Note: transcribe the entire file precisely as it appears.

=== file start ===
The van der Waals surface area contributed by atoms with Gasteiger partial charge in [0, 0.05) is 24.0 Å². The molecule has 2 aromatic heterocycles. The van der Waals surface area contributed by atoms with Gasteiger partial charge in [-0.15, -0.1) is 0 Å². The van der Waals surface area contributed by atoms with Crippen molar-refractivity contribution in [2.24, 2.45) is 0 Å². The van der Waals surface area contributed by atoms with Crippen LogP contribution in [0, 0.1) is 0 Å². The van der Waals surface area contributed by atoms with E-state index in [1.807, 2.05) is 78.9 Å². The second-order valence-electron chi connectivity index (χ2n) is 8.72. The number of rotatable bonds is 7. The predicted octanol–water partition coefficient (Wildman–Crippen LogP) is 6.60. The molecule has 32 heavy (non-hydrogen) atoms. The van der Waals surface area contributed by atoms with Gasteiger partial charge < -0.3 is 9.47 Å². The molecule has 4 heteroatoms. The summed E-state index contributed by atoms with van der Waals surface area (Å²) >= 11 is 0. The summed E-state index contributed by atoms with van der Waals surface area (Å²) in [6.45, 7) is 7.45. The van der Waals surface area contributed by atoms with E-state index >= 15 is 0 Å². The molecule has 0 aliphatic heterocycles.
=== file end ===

The van der Waals surface area contributed by atoms with Gasteiger partial charge in [0, 0.05) is 24.0 Å². The molecule has 2 aromatic heterocycles. The van der Waals surface area contributed by atoms with Gasteiger partial charge in [-0.15, -0.1) is 0 Å². The van der Waals surface area contributed by atoms with Crippen molar-refractivity contribution in [2.24, 2.45) is 0 Å². The van der Waals surface area contributed by atoms with Crippen LogP contribution in [0, 0.1) is 0 Å². The van der Waals surface area contributed by atoms with E-state index in [1.807, 2.05) is 78.9 Å². The second-order valence-electron chi connectivity index (χ2n) is 8.72. The number of rotatable bonds is 7. The predicted octanol–water partition coefficient (Wildman–Crippen LogP) is 6.60. The molecule has 32 heavy (non-hydrogen) atoms. The van der Waals surface area contributed by atoms with Gasteiger partial charge < -0.3 is 9.47 Å². The molecule has 4 heteroatoms. The summed E-state index contributed by atoms with van der Waals surface area (Å²) >= 11 is 0. The summed E-state index contributed by atoms with van der Waals surface area (Å²) in [6.45, 7) is 7.45. The van der Waals surface area contributed by atoms with E-state index >= 15 is 0 Å². The molecule has 0 aliphatic heterocycles.